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Windom FFA individuals place in top 10 of floriculture convention

By Lisa Young
lyoung@agrinews.com

Date Modified: 02/06/2014 12:12 PM

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WINDOM, Minn. — The members of the Windom FFA floriculture team went to the 2013 National FFA Convention in Louisville, Ky., with a singular focus: remaining calm.

The four-person team knew they were well prepared for the trials and tribulations ahead, but they also knew if they let nerves get in the way, all preparation would be for naught.

Focus paid off. The team, consisting of sophomore Spencer Wolter, college freshman Abby Resch, sophomore Natalie Resch and junior Gabby Jensen coached by Windom FFA Advisor Darcy Dahna, placed second in the nation in the National FFA Floriculture Career Development Event.

In addition, Wolter and Abby were among the top 10 placing individuals in the competition.The team lost out to only Georgia, which had all four of its team members place in the top 10 individually.

"The (results) banquet took a couple hours," Dahna said. "They drew it out a long time. It was kind of scary because they lead up to it, and you just pray 'Don't be us.' I think everybody on the contest team was freaking out. They were shooting for top 10. They were just so excited."

To win in Minnesota is difficult given the competition, Dahna said. Participants take identification tests and create one type of flower arrangement.

"There's so many well-prepared teams in the state," Dahna said. "It's so hard to get out of state."

The national floriculture CDE competition, though, had many more facets than the state competition. During the course of two days, the team took exams on plant industry, tools, anatomy, growing and management; participated in a mock job interview, including creating an appropriate resume; worked with a customer/judge to "sell" an item based on the customer's needs; solved various story problems, including insect identification and math; and created individual and team flower arrangements.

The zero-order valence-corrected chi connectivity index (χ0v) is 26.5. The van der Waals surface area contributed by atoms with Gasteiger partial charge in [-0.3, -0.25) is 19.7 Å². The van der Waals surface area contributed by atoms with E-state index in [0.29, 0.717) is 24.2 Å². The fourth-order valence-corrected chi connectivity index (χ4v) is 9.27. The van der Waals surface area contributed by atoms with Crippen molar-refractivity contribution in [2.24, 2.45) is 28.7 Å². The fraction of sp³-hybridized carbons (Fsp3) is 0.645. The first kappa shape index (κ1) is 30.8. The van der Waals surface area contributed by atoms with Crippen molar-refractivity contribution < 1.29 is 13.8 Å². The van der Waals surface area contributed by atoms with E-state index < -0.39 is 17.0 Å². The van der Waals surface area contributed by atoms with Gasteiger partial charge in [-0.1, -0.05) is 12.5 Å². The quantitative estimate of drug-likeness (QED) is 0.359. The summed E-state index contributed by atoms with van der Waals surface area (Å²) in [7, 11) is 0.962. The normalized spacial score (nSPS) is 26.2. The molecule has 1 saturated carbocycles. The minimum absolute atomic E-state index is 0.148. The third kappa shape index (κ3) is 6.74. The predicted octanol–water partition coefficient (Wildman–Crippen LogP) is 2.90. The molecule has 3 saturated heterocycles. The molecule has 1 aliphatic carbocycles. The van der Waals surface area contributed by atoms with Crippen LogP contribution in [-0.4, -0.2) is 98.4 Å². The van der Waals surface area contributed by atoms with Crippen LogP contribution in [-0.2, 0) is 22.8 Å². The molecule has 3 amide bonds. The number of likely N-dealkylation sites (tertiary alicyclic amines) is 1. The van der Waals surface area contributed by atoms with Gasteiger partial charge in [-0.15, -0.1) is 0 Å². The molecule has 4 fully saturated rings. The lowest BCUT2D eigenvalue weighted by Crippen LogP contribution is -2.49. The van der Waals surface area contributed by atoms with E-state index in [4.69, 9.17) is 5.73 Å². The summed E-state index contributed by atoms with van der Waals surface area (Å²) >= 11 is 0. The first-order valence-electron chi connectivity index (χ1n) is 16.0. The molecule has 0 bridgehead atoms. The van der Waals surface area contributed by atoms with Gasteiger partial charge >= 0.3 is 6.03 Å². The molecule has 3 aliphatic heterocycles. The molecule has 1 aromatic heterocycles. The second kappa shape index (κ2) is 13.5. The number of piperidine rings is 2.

"The kids were pretty bummed out after the test day because it was pretty hard, and we had studied a lot," Dahna said. "They felt really good after the second round, though."

Preparations for the contest ramped up during the summer, building on the knowledge the team had gained getting ready for the state competition. The team did timed assignments and learned how to communicate and organize with one another.

Dahna quizzed them on plant identification, insects and diseases. They studied industry manuals like the "Ball RedBook." They visited greenhouses and florists around the area to get exposure to as many plants and practices as possible. Dahna even had her sister living in Oklahoma send some plant samples so the team could see some items that don't grow in the Midwest up close and personal. They also stopped at greenhouses and colleges on the way down to Louisville for more exposure.

They all also had to be committed to putting in their own time as well.

"I knew they had the potential," Dahna said. "You have to have kids willing to put in a lot of time outside of practices and jobs to study on their own. All four have to put it as a priority."

The team likely won't forget their experience soon.

"They worked together really well," Dahna said. "They learned so much, whether it was how to prepare and be focused or communication and leadership skills. They feel like they've been given this incredible opportunity to learn things that not everybody gets. When they left (the National FFA Convention), they were really excited and wanted to figure out where to compete next year."